The swelling of liquids has some differences in the swelling of solids, starting with their considerably higher swelling coefficients and for the volume of a liquid to be measured, it must be inside a container.

The law governing the expansion of liquids is fundamentally equal to the volumetric expansion of solids, since they cannot dilate linearly or superficially, so:

But since the liquid must be deposited in a solid container, its expansion must also be considered as it occurs simultaneously.

Thus, the actual dilatation of the liquid is the sum of the apparent and container dilations.

To measure apparent dilation, a container filled to the brim is usually used. When heating this system (container + liquid) both will dilate and, as liquids tend to dilate more than solids, a quantity of liquid will be spilled, this amount measures **apparent dilation of the liquid**.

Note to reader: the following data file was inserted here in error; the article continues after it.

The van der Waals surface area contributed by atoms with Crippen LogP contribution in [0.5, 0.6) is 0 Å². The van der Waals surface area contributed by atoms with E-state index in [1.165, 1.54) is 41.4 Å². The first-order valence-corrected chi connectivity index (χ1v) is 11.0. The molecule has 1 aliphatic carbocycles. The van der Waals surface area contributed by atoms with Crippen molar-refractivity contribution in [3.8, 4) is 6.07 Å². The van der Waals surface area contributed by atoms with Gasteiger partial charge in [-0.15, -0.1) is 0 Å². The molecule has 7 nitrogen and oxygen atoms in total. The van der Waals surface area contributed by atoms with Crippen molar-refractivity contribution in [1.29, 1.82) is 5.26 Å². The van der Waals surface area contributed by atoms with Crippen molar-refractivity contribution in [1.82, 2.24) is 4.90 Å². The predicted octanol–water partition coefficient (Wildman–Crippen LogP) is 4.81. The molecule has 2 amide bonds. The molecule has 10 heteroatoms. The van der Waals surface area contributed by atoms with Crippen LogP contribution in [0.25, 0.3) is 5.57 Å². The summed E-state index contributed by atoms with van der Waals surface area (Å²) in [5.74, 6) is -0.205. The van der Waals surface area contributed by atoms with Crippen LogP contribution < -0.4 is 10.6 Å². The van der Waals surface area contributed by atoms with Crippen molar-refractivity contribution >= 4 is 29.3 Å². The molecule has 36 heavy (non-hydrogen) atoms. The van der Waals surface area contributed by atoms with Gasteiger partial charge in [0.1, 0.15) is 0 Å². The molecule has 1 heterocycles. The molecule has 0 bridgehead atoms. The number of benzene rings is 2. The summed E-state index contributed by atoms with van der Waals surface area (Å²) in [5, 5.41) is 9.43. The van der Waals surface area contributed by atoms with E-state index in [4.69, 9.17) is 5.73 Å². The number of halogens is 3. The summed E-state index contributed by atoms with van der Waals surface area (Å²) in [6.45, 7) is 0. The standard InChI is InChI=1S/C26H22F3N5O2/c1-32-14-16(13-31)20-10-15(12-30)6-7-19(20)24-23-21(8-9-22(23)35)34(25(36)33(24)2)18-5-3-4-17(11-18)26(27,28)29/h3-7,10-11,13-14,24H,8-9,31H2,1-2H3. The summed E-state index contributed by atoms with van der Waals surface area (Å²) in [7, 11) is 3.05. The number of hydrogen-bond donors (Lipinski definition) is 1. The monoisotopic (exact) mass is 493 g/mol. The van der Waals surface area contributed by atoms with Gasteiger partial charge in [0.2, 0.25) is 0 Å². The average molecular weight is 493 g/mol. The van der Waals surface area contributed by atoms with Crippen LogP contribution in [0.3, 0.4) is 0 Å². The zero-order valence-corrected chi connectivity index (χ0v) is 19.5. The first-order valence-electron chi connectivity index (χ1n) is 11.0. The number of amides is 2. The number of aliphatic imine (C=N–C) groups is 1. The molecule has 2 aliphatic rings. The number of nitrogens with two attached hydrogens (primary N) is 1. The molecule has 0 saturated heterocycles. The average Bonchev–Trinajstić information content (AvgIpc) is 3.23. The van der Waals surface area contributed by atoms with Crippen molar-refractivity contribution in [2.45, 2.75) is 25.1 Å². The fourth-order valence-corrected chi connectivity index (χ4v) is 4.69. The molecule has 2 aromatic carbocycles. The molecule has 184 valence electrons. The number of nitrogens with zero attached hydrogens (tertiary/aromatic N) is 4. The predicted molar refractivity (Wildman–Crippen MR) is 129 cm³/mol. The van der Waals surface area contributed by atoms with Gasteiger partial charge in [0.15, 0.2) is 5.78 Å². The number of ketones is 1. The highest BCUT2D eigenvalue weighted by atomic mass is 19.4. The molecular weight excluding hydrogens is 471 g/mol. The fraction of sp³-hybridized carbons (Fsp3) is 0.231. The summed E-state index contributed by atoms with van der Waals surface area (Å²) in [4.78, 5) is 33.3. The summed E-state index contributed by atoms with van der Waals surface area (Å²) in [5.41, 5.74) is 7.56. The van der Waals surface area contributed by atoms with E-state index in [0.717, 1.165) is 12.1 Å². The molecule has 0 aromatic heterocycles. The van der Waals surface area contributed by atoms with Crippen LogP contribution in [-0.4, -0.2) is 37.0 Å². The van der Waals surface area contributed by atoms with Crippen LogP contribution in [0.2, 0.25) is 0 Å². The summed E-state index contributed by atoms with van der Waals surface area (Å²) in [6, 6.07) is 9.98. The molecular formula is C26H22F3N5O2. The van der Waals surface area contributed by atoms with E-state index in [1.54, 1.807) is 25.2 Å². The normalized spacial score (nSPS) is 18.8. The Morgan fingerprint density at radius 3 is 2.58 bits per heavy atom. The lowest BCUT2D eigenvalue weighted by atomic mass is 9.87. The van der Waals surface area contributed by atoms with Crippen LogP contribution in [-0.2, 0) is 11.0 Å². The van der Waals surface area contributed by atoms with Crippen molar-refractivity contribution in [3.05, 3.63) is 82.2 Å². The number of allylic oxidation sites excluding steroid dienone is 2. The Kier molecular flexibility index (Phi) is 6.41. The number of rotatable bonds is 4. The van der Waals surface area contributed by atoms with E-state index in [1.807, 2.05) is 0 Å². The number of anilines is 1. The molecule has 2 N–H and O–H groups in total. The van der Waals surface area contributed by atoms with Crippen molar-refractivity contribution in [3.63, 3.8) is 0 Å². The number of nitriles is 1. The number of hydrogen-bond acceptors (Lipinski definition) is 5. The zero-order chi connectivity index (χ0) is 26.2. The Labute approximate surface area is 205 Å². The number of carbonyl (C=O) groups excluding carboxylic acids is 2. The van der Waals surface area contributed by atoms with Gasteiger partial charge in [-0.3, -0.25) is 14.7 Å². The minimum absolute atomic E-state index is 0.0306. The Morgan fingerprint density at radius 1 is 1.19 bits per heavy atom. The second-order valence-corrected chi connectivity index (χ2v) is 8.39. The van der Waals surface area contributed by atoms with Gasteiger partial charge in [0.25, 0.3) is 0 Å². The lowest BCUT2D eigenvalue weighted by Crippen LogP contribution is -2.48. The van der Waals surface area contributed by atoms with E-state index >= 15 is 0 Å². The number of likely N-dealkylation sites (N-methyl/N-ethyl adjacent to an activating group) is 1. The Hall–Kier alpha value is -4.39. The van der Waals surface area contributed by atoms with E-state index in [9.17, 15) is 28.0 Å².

Like this:

Using the expression of volumetric dilation, , and assuming that the initial volumes of the container and liquid are equal, we can express:

That is, the actual swelling coefficient of a liquid equals the apparent swelling sum with the swelling coefficient of the bottle in which it is located.

Example:

(1) A 10dm³ graduated glass is filled with ethyl alcohol, both initially at the same temperature, and heated to 100 ° C. What was the actual dilation of alcohol?

Dice: